So back in 2001, Schwartz & Bardi published "Value hierarchies across cultures: Taking a similarities perspective" in the Journal of Cross-Cultural Psychology, with its abstract reading "Beyond the striking differences in the value priorities of groups is a surprisingly widespread consensus regarding the hierarchical order of values. Average value hierarchies of representative and near representative samples from 13 nations exhibit a similar pattern that replicates with school teachers in 56 nations and college students in 54 nations. Benevolence, self-direction, and universalism values are consistently most important; power, tradition, and stimulation values are least important; and security, conformity, achievement, and hedonism are in between. Value hierarchies of 83% of samples correlate at least .80 with this pan-cultural hierarchy." In the 2011 publication "The Structural Organization of Human Values-Evidence from Three Rounds of the European Social Survey (ESS)" the research was extended to "71 representative national samples from 32 countries". The 2012 paper "An overview of the Schwartz Theory of Basic Values. Online readings in psychology and culture" (downloadable in free full text) comments in its abstract "This article presents an overview of the Schwartz theory of basic human values. It discusses the nature of values and spells out the features that are common to all values and what distinguishes one value from another. The theory identifies ten basic personal values that are recognized across cultures and explains where they come from. At the heart of the theory is the idea that values form a circular structure that reflects the motivations each value expresses. This circular structure, that captures the conflicts and compatibility among the ten values is apparently culturally universal. The article elucidates the psychological principles that give rise to it. Next, it presents the two major methods developed to measure the basic values, the Schwartz Value Survey and the Portrait Values Questionnaire. Findings from 82 countries, based on these and other methods, provide evidence for the validity of the theory across cultures. The findings reveal substantial differences in the value priorities of individuals. Surprisingly, however, the average value priorities of most societal groups exhibit a similar hierarchical order whose existence the article explains." Fascinating! The 2014 paper "A hierarchical structure of basic human values in a third-order confirmatory factor analysis" gives a great up-to-date diagram of where Schwartz's model now stands and I use the first two pages of this paper as a useful introductory handout.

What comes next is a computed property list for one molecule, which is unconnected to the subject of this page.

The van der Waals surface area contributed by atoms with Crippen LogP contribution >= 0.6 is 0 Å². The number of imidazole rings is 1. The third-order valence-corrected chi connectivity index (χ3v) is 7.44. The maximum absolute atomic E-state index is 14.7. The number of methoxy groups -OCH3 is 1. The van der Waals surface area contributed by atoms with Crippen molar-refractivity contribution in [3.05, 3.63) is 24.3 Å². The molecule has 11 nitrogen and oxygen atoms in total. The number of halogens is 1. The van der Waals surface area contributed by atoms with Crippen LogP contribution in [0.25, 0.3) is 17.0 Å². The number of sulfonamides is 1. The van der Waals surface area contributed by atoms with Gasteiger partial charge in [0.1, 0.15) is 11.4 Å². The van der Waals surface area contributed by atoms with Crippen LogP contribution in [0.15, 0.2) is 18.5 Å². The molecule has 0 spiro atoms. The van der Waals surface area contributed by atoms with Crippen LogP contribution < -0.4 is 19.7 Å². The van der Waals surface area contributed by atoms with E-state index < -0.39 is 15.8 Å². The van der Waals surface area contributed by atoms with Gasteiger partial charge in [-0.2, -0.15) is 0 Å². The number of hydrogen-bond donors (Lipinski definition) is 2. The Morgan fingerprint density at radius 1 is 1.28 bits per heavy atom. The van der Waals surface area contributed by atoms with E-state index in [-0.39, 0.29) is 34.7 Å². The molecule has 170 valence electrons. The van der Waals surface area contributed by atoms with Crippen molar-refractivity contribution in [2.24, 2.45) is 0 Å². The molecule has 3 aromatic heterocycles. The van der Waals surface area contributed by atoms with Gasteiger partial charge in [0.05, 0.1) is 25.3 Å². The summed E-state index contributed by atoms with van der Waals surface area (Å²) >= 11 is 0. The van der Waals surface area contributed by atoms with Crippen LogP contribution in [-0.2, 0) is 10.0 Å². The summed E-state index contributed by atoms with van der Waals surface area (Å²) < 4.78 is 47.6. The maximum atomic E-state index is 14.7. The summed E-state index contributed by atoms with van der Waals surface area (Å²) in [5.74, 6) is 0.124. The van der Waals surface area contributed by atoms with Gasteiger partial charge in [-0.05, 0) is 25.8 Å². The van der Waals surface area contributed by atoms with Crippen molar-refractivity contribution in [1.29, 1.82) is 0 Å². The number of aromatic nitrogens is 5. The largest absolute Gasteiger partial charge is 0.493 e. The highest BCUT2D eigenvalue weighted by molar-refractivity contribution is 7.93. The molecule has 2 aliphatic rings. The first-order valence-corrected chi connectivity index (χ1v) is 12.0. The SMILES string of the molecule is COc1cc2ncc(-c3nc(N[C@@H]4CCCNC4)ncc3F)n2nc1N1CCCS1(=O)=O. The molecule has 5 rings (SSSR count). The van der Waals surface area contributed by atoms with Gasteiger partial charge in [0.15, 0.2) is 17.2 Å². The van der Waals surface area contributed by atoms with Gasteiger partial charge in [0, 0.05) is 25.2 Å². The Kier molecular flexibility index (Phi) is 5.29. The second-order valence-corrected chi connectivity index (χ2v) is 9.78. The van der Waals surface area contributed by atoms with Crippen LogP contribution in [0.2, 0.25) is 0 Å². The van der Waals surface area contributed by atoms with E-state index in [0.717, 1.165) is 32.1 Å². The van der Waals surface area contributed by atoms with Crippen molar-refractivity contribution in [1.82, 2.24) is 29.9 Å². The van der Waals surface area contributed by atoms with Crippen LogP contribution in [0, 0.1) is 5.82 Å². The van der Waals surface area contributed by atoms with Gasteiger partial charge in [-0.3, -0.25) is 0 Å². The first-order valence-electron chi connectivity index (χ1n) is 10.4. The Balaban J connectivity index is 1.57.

Yup ... it does look that, across the nations, most people probably do agree to a surprisingly large extent on the healthy, self-directing, altruistic values that they want to live by ... "Benevolence, self-direction, and universalism values are consistently most important". This makes me smile and feel at least a little hope in these critical times for our species.
(This blog post is also downloadable as a PDF)